For those of us who struggle to exercise daily (or at least semi-daily), finding the right motivation is key. When my alarm goes off at 5:45 every morning, I need a really good reason to get out of bed; if not, I’m hitting the snooze and exercising tomorrow.
As an exercise physiologist, I’d like to think that the most current research is what motivates people to exercise. There are dozens of studies that tout the benefits of regular physical activity on reducing chronic disease; with just 30 minutes a day, you lower your risk for heart disease, diabetes, cancer, stroke, and even depression. That should be enough to make us want to move around, right?
Unfortunately, the research would suggest otherwise. According to a study done by Ingledew and Markland, exercisers tended to stick with a program much longer if their reason for working out was related to social interactions and those who were exercising for appearance didn’t last very long. Researchers have also found that when we perceive benefits to be either intangible or in the distant future, we aren’t very motivated. Just knowing that when you’re 75, your cholesterol will be lower doesn’t seem to be a potent motivator for getting off the couch.
So what do we do? There’s a great article on nytimes right now that suggests we will exercise much more often if we think about how it makes us feel, rather than how it makes us look, and if we think about how it affects us today, rather than how it will affect us 10 years from now. If yo look forward to your evening walk, thinking about how it helps you de-stress and how nice it will feel to be outside, you’ll be more likely to go than if you try to guilt yourself into going. Thinking about exercise as a punishment will always leave a bad taste and it will be a dreaded item to check off the to-do list.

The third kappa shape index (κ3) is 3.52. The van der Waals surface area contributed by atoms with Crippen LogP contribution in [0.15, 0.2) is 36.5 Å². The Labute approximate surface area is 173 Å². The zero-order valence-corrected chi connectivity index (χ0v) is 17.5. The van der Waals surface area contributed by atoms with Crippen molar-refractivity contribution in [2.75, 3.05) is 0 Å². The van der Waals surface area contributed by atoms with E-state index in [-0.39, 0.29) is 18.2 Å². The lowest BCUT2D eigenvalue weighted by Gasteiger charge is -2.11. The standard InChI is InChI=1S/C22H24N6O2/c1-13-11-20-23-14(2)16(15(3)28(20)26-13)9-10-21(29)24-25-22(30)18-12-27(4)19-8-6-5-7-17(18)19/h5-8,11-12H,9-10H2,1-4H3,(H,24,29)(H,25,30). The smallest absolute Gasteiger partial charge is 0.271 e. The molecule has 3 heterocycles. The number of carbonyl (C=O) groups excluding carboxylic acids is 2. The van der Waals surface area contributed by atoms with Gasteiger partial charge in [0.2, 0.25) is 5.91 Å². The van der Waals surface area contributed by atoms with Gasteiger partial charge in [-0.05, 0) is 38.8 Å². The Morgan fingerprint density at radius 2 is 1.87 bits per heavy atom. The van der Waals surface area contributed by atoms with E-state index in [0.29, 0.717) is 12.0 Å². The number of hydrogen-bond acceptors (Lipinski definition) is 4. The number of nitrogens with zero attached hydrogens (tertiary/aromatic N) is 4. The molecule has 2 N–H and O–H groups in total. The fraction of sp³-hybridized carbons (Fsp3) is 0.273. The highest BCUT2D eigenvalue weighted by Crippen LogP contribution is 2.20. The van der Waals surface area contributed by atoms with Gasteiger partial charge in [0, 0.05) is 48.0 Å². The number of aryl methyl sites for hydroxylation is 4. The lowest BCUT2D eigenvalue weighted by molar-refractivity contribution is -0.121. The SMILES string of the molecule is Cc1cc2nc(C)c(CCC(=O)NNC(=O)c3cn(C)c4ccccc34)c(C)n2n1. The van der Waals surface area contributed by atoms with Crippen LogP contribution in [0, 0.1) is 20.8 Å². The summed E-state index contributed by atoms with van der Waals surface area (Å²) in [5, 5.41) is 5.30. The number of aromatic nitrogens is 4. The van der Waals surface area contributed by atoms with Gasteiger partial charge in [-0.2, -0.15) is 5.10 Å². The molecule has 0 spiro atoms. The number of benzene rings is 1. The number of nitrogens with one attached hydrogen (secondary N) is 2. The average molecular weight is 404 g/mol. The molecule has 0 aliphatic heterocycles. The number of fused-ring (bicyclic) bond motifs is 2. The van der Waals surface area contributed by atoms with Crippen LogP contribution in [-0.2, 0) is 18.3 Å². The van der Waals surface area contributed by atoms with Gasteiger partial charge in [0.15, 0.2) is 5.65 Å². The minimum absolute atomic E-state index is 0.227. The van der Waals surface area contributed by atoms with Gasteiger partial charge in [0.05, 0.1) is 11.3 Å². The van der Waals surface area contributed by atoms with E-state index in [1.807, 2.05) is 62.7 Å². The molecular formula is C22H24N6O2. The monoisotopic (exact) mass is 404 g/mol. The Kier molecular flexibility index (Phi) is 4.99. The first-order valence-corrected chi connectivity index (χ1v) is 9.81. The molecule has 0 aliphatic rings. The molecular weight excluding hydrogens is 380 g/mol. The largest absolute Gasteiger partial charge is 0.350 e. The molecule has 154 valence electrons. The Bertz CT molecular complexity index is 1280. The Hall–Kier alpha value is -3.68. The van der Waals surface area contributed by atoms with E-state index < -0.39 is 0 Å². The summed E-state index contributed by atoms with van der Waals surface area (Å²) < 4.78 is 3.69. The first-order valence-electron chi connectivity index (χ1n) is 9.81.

I exercise for a couple of reasons; some noble, some not so much. Some days I look forward to my run; I feel fit and thin and it sounds like a fun thing to do. Other days, I force myself to go because I’m training for a race, or honestly, because I had an extra piece of chocolate cake the day before. But, what gets me out of bed in the morning at 5:45 is thinking how good I’ll feel for the rest of the day. If I tell myself, “it’s just 30 minutes. Then think what you’ll have accomplished before 7 am,” I’ll get right up.
What motivates you to exercise?